Weinstein takes heat for not prosecuting Arad

State Control C'tee chair says Arad should be 'required to answer for his actions in the court,' resignation from position not sufficient.

By RON FRIEDMAN
May 19, 2011 05:57
3 minute read.
Weinstein takes heat for not prosecuting Arad

arad uzi. (photo credit: Ariel Jerozolimski )

 
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Attorney-General Yehuda Weinstein came under heavy political fire on Wednesday for reportedly agreeing not to prosecute former National Security Council head Uzi Arad for allegedly leaking classified information, in return for Arad’s resignation.

Knesset State Control Committee chairman Yoel Hasson (Kadima) filed a request on Wednesday that State Comptroller Micha Lindenstrauss initiate an investigation into the matter.

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In a letter to Lindenstrauss, Hasson wrote that the failure to prosecute raised suspicions of a violation of the law according to which “if a person delivers any secret information, without being authorized to do so, he is liable to 15 years imprisonment.”

Hasson said it was safe to assume and to expect that when the source of the leak was detected, “he be treated severely and be required to answer for his actions in the court. When it turned out the person who leaked was a confidant of the prime minister, Mr. Uzi Arad, it was decided to conclude the affair in a questionable deal; Mr. Arad formally resigned his post in the Prime Minister’s Office and the attorney-general decided not to press charges.”

The arrangement raised many questions and caused “grievous injury to the public’s trust in the Israeli justice system,” Hasson said.

He said that it was appropriate that a respected and independent agency such as the State Comptroller’s Office investigate the affair and the behavior of the decision makers.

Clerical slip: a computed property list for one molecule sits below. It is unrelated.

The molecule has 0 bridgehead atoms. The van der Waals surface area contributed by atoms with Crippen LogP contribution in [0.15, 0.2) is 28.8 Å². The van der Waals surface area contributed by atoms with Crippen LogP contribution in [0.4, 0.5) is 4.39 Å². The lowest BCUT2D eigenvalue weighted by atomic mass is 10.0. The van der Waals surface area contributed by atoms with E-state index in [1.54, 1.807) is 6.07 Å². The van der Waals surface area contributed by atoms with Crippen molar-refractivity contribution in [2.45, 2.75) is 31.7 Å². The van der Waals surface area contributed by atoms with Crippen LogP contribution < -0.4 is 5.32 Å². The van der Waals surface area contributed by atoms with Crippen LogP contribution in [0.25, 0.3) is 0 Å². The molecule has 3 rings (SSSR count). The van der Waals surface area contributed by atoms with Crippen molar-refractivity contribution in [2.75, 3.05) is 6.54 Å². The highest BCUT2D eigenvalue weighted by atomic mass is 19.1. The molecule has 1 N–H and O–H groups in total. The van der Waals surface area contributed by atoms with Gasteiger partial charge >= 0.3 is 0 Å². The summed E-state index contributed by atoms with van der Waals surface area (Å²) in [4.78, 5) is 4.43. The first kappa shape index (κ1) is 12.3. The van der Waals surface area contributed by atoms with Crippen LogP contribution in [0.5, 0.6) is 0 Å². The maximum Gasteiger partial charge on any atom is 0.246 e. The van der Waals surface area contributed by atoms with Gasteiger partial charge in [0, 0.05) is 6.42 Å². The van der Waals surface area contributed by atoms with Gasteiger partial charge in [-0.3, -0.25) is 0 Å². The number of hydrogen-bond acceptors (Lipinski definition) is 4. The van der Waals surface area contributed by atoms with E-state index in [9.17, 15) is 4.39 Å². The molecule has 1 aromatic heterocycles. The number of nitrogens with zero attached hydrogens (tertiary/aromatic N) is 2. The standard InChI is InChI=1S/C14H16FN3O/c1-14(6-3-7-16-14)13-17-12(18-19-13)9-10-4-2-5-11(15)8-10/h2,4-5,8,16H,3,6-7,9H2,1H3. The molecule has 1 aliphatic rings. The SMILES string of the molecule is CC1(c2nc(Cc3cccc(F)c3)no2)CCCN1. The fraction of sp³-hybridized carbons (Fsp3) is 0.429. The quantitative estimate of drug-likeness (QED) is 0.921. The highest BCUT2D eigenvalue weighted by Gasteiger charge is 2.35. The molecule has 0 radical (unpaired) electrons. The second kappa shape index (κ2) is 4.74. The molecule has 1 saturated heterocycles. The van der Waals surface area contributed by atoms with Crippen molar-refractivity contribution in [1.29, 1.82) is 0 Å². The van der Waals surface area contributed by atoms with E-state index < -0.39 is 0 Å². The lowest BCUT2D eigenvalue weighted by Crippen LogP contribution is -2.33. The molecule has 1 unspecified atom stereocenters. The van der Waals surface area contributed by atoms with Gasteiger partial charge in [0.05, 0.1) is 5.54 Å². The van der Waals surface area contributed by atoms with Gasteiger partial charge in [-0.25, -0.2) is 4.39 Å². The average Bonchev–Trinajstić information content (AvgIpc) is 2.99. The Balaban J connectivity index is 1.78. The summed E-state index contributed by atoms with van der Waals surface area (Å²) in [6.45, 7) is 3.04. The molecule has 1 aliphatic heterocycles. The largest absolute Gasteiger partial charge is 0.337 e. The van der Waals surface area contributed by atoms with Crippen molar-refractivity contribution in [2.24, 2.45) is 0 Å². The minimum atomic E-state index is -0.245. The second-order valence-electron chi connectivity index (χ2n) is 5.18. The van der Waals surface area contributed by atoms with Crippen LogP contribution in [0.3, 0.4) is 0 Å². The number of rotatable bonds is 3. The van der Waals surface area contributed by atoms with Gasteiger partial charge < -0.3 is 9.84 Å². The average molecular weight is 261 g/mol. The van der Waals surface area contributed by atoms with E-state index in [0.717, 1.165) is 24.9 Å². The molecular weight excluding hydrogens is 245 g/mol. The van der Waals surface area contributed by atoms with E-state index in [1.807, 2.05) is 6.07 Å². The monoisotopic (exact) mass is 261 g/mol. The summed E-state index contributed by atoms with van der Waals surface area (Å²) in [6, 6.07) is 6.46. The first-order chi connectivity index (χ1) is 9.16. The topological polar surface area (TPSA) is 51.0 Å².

The Prime Minister’s Office, which issued a statement on Tuesday evening when the story broke saying that there were many inaccuracies in the report and that the office would not go into the details of an internal investigation, did not respond further to the matter on Wednesday.

The Justice Ministry confirmed that Arad was forced to resign because he leaked the classified information, though according to a Justice Ministry statement Arad denied the leak, and certainly that he had intentionally leaked information. According to media reports, the information was inadvertently leaked in a background briefing with a journalist.

Channel 2 reported that the leak had to do with an upgrade in civil nuclear cooperation with the US.

Among the questions that were being asked on Wednesday were why Prime Minister Binyamin Netanyahu wanted to appoint Arad as ambassador to London after he knew Arad was the source of the leak, and why he sent Arad with his successor as National Security Adviser Yaakov Amidror to the US in recent days for high-level meetings with administration officials.

Netanyahu’s efforts to appoint Arad as envoy to London were foiled by Foreign Minister Avigdor Lieberman, who wanted the post to go to a professional diplomat.

No one has been named to the position.

Arad has reportedly lost his high-level security clearance. He is one of Netanyahu’s closest and most trusted advisers.

Netanyahu, furious at the leak last July, directed the Shin Bet (Israel Security Agency) to find the source. In February the Shin Bet pointed to Arad as the man responsible.

Arad announced his retirement later that month, saying he wanted to return to academia.

The Movement for Quality Government called on the attorney-general to publish his reasons for not pressing charges against Arad. The NGO said in a letter that though it was not clear that Arad’s behavior was a criminal offense, similar cases in the past were pursued through the legal system.

The Movement for Quality Government cited the case of then- prosecutor Liora Glatt- Berkovich, who tried to influence the 2004 election by leaking information from the investigation of prime minister Ariel Sharon’s role in the Cyril Kern affair to Haaretz journalist Baruch Kra, and said that in that instance the administrative sanction of forcing her to leave her post was deemed insufficient, and she was brought to justice even though her leak posed no risk to national security or diplomatic relations.

“There may be dramatic differences between the two cases, which dictates the different treatment, but the public is unaware of them and the given impression raises troubling questions as to the principle of equality before the law and whether what stands before the enforcement agencies is the nature of the felony or that of the felon,” read the letter.

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